My initial impression of where I fall short begins with my inability to stay open during the draft. It has since zoomed out to larger issues: my failure to maximize the value of each card in my deck, and lacking the understanding that each card must harmonize with the deck’s overall gameplan. It is, in a way, easier to play the simpler game where you get ahead early and your cards keeps you there, or possessing the guaranteed power to disrupt your opponent out of casting their spells or extracting any value from their cards. Constructed offers these securities, and the play style I have engendered is used to having them close by. It probably explains why I love the card Abrupt Decay.

I know most of you limited experts/junkies know all this, but I have failed to see the inherent differences for far too long. So I have had to go this far back to the fundamentals and take my time hashing it all out.

So I stepped back, admitted defeat in the 8-4 queues and took a suggestion from the lone comment on last week’s article by Travis Bewley. This morning I jumped into a 4-3-2-2 with the hope that I would have more time to play with my cards and thereby get some more data. I took some notes and this is roughly how it went:

Pack 1. I open Jeskai Windscout as the best common and monocolored card in a pack with Kheru Lich Lord and Kin-Tree Invocation as the most powerful cards in the pack. I am passed a pack where I could have taken Mardu Heart-Piercer but I chose instead to stay on color and pick up Scion of Glaciers. I then see that I am being shipped decent green and take an Alpine Grizzly. My read was correct. I get passed an Opulent Palace, and end the first pack wheeling a Sultai Soothsayer and the Kheru Lich Lord. I am so Sultai right now.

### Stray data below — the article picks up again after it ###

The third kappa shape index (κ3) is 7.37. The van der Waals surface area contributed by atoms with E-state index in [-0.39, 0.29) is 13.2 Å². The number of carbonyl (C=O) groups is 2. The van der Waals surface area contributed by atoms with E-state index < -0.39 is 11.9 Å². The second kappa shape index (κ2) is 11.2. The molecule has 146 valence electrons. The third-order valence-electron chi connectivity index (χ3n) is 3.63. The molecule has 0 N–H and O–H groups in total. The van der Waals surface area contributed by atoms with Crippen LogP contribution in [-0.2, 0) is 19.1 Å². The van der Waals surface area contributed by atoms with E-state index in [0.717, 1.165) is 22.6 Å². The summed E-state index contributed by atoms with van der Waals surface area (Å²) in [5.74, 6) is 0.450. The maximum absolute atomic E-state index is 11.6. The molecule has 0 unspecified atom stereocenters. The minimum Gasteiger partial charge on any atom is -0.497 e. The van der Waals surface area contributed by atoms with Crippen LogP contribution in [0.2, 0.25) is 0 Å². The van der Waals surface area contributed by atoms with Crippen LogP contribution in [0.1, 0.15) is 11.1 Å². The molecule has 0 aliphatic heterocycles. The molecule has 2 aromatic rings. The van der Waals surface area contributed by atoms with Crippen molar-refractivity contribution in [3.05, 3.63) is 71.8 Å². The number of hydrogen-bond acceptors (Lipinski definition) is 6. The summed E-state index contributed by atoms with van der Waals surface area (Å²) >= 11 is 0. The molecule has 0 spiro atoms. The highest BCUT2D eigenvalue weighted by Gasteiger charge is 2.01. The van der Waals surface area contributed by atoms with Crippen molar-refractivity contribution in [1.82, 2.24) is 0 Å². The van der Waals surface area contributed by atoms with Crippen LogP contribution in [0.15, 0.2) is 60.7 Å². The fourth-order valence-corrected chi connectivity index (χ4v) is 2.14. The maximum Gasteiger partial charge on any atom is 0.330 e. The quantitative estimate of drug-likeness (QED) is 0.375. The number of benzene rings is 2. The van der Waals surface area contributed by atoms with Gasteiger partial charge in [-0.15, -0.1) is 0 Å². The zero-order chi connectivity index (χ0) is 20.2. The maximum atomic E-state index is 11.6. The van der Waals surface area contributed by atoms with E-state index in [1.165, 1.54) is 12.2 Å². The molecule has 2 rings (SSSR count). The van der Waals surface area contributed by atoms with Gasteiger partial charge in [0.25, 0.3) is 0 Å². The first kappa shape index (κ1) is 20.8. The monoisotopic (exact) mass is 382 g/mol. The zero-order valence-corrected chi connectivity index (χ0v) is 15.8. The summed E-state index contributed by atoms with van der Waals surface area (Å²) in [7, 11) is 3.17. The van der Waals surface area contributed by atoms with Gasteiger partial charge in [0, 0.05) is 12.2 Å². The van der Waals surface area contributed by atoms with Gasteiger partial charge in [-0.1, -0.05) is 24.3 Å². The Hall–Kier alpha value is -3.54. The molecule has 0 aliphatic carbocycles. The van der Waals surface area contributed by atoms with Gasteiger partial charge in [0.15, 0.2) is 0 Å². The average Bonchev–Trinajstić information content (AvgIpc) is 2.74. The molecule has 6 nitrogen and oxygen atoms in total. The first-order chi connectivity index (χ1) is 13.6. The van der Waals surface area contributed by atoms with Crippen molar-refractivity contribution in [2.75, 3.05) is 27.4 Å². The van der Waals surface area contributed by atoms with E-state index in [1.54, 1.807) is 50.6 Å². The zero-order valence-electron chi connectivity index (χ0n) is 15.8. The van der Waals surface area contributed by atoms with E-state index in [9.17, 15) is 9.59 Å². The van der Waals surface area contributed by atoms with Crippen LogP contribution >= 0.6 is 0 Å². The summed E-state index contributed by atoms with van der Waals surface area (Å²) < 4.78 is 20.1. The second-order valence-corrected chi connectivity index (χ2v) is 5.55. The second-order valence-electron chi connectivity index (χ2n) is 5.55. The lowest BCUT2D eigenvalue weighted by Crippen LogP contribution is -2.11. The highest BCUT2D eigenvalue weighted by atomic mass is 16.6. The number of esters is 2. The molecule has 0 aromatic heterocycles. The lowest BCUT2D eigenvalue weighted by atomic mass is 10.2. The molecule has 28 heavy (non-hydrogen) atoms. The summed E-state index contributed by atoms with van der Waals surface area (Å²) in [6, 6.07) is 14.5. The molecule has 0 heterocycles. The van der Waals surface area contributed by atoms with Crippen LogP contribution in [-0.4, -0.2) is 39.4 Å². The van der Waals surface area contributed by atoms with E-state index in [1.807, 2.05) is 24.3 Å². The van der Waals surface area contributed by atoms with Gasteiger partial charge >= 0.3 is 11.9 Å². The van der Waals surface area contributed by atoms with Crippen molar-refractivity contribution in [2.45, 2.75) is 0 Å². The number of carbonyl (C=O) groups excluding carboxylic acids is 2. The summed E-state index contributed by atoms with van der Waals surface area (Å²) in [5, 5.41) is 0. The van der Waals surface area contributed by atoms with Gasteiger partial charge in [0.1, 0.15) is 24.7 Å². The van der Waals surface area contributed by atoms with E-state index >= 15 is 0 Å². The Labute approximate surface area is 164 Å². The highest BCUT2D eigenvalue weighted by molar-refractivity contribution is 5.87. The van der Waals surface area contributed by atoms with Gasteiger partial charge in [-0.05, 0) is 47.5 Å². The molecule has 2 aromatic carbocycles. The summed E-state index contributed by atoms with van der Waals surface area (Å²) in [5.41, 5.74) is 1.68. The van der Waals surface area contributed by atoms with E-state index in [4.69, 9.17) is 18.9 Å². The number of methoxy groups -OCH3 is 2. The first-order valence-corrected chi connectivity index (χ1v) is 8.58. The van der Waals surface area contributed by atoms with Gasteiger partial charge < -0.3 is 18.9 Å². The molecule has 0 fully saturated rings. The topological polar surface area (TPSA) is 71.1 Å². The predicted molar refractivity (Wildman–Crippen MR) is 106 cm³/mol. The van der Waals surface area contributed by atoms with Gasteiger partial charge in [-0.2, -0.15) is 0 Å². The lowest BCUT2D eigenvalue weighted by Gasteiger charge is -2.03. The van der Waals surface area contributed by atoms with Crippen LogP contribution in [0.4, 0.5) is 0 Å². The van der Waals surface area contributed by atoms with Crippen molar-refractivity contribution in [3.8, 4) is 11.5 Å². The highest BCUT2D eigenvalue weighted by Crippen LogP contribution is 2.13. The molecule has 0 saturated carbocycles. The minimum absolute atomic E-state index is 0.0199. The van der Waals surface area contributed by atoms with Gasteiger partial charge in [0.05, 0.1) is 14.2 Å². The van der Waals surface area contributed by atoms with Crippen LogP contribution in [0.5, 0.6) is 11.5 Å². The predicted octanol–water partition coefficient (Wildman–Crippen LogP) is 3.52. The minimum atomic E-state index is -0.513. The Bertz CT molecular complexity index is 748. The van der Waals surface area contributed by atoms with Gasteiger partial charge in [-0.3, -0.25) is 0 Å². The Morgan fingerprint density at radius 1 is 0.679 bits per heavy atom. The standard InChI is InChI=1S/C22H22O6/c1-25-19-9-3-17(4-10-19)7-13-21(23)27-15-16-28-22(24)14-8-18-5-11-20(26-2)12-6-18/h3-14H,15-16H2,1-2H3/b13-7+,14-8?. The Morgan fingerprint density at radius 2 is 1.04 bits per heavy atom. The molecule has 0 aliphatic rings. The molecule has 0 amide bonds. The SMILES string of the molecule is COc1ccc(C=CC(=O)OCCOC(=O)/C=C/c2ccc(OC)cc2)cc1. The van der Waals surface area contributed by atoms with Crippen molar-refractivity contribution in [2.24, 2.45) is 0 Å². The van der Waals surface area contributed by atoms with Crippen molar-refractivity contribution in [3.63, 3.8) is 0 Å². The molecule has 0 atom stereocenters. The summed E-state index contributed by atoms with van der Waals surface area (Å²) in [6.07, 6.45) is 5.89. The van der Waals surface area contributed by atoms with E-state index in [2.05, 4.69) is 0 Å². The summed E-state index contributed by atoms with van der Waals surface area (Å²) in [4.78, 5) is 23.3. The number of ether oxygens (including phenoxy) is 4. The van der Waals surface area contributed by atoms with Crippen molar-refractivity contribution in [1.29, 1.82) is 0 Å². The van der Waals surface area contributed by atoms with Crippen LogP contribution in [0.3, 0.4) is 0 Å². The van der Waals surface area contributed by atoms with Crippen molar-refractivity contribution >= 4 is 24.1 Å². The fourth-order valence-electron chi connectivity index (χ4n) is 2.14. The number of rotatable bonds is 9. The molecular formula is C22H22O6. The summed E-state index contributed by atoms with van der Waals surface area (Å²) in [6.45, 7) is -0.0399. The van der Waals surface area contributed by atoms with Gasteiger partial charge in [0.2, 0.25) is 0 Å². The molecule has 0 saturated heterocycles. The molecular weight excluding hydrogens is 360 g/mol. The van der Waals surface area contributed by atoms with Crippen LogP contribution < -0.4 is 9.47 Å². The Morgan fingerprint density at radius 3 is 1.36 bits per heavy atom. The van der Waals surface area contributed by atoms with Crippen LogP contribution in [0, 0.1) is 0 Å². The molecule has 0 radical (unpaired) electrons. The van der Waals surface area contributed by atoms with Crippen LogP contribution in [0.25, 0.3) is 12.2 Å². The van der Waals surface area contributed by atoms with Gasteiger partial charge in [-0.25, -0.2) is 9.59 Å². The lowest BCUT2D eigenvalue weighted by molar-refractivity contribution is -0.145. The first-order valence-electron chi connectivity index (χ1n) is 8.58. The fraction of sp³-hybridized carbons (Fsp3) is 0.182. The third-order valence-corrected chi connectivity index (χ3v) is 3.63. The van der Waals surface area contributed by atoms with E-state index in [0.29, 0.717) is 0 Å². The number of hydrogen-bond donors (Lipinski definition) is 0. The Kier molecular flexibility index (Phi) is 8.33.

Pack 2. I open Butcher of the Horde and take Savage Punch. I get passed Murderous Cut, then Sultai Charm. The pack dries up a few picks later, but I still end the pack with a Debilitating Injury, a few dual lands, and some filler.

Pack 3 I open Rakshasa Deathdealer, which I slam. The pack goes well I get a late Swarm of Bloodflies and an 8th pick Sultai Soothsayer. My deck ends up like this: